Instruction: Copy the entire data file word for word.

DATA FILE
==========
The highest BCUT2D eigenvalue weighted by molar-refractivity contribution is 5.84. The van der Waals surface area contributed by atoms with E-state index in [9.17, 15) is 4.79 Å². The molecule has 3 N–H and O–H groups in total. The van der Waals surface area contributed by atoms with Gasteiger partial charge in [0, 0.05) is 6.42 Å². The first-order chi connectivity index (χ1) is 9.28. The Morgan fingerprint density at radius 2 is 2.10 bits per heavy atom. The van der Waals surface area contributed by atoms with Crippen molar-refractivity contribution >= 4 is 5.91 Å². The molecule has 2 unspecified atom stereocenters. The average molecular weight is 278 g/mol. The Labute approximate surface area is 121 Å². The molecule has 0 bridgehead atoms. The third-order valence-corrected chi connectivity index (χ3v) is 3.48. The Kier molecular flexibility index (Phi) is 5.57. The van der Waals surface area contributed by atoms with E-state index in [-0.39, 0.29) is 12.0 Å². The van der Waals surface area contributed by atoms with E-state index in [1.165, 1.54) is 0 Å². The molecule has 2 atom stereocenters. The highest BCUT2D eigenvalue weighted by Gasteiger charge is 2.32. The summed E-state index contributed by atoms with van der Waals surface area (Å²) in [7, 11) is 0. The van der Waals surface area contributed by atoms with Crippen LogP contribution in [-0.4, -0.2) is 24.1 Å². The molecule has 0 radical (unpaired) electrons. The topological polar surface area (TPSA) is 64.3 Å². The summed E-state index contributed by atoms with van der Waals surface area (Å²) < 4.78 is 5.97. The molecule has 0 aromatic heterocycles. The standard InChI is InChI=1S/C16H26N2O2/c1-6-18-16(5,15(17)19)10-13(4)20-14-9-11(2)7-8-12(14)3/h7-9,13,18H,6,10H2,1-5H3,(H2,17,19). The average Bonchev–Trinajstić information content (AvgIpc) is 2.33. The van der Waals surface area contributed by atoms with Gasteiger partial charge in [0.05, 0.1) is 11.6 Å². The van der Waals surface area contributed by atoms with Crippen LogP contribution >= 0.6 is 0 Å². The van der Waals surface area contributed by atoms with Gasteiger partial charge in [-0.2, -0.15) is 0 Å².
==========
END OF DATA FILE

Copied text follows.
The highest BCUT2D eigenvalue weighted by molar-refractivity contribution is 5.84. The van der Waals surface area contributed by atoms with E-state index in [9.17, 15) is 4.79 Å². The molecule has 3 N–H and O–H groups in total. The van der Waals surface area contributed by atoms with Gasteiger partial charge in [0, 0.05) is 6.42 Å². The first-order chi connectivity index (χ1) is 9.28. The Morgan fingerprint density at radius 2 is 2.10 bits per heavy atom. The van der Waals surface area contributed by atoms with Crippen molar-refractivity contribution >= 4 is 5.91 Å². The molecule has 2 unspecified atom stereocenters. The average molecular weight is 278 g/mol. The Labute approximate surface area is 121 Å². The molecule has 0 bridgehead atoms. The third-order valence-corrected chi connectivity index (χ3v) is 3.48. The Kier molecular flexibility index (Phi) is 5.57. The van der Waals surface area contributed by atoms with E-state index in [-0.39, 0.29) is 12.0 Å². The van der Waals surface area contributed by atoms with E-state index in [1.165, 1.54) is 0 Å². The molecule has 2 atom stereocenters. The highest BCUT2D eigenvalue weighted by Gasteiger charge is 2.32. The summed E-state index contributed by atoms with van der Waals surface area (Å²) in [7, 11) is 0. The van der Waals surface area contributed by atoms with Crippen LogP contribution in [-0.4, -0.2) is 24.1 Å². The molecule has 0 radical (unpaired) electrons. The topological polar surface area (TPSA) is 64.3 Å². The summed E-state index contributed by atoms with van der Waals surface area (Å²) < 4.78 is 5.97. The molecule has 0 aromatic heterocycles. The standard InChI is InChI=1S/C16H26N2O2/c1-6-18-16(5,15(17)19)10-13(4)20-14-9-11(2)7-8-12(14)3/h7-9,13,18H,6,10H2,1-5H3,(H2,17,19). The average Bonchev–Trinajstić information content (AvgIpc) is 2.33. The van der Waals surface area contributed by atoms with Gasteiger partial charge in [0.05, 0.1) is 11.6 Å². The van der Waals surface area contributed by atoms with Crippen LogP contribution >= 0.6 is 0 Å². The van der Waals surface area contributed by atoms with Gasteiger partial charge in [-0.2, -0.15) is 0 Å².